The 2004 Grand Prix of Bahrain marked the first ever round of the FIA Formula One World Championship to be held in the Middle East and the official culmination of a multi-million dollar project started back in September 2002 when the Kingdom of Bahrain signed a long-term deal to host the event. Located at Sakhir, 30 km south-west of the island’s capital, Manama, the Hermann Tilke designed circuit contains no less than five track layouts within one complex. Construction began in November 2002 and in the months prior to its March 2004 completion, work was going on around the clock. Over 12,000 tonnes of stone were used in the build, a third of it Welsh granite, chosen for the track surface due to its excellent adhesive qualities.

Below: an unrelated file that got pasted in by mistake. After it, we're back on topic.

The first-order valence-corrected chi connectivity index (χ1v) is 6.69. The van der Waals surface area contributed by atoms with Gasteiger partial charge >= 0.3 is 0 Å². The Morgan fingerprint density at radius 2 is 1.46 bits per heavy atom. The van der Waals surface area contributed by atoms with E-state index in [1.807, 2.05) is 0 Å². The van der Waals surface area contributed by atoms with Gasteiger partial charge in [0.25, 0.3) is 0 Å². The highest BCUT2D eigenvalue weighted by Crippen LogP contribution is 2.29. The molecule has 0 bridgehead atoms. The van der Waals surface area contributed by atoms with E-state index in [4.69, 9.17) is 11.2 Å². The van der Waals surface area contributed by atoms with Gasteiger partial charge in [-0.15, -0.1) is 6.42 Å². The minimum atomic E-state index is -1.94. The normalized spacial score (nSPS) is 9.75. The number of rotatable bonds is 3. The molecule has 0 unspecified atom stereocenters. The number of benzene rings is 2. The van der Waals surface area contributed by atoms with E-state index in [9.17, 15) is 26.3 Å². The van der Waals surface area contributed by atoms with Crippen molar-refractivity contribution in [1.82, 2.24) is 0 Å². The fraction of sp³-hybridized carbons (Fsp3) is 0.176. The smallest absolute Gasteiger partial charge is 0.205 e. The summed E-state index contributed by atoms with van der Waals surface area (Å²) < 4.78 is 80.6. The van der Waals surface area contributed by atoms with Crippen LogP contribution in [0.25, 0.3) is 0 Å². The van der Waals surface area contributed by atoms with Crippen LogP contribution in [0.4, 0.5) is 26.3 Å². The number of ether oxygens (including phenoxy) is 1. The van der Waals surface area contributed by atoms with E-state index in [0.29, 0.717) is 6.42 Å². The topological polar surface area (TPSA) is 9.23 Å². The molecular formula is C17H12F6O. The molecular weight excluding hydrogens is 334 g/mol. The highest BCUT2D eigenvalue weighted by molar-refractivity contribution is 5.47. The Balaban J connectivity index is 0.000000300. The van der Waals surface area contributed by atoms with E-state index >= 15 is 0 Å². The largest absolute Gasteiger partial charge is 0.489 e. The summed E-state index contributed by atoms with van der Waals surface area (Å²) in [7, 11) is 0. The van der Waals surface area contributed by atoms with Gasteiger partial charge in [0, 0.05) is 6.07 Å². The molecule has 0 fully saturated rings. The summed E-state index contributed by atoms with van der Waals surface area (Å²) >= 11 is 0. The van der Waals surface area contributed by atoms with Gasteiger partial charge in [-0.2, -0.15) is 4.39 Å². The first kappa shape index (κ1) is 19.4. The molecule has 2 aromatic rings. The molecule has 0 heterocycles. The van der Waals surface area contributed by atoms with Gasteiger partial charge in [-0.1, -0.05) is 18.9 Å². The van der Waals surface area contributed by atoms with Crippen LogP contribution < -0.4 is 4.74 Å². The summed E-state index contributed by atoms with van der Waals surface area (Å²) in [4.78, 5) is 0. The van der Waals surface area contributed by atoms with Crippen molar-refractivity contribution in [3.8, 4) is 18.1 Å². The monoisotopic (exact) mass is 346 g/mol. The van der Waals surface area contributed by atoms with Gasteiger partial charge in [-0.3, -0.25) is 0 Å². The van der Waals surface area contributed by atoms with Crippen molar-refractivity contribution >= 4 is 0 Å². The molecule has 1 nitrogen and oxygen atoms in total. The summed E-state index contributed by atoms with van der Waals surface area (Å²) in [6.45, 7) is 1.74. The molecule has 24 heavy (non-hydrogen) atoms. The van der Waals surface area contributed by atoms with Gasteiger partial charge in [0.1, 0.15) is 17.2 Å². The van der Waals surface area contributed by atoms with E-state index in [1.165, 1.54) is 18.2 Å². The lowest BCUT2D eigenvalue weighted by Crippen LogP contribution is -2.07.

The original 5.412 km Grand Prix circuit was designed with the spectator in mind, with 50,000 grandstand seats, all providing excellent views. Those spectators (a total of 100,000 over a race weekend) get to see the cars heading into the external desert area, before coming back into the oasis-styled infield. Up to 500 journalists can also witness the action from the venue’s purpose-built media centre.
A revised ‘endurance’ track layout was used for the 2010 event, with an additional complex starting at Turn Four extending the lap to 23 corners and 6.299 km, but the event has used the original track configuration ever since. It offers the driver a unique experience in the way the circuit’s width varies at the end of the different straights. This allows for diverse racing lines, and the 15-corner design provides at least three genuine overtaking opportunities.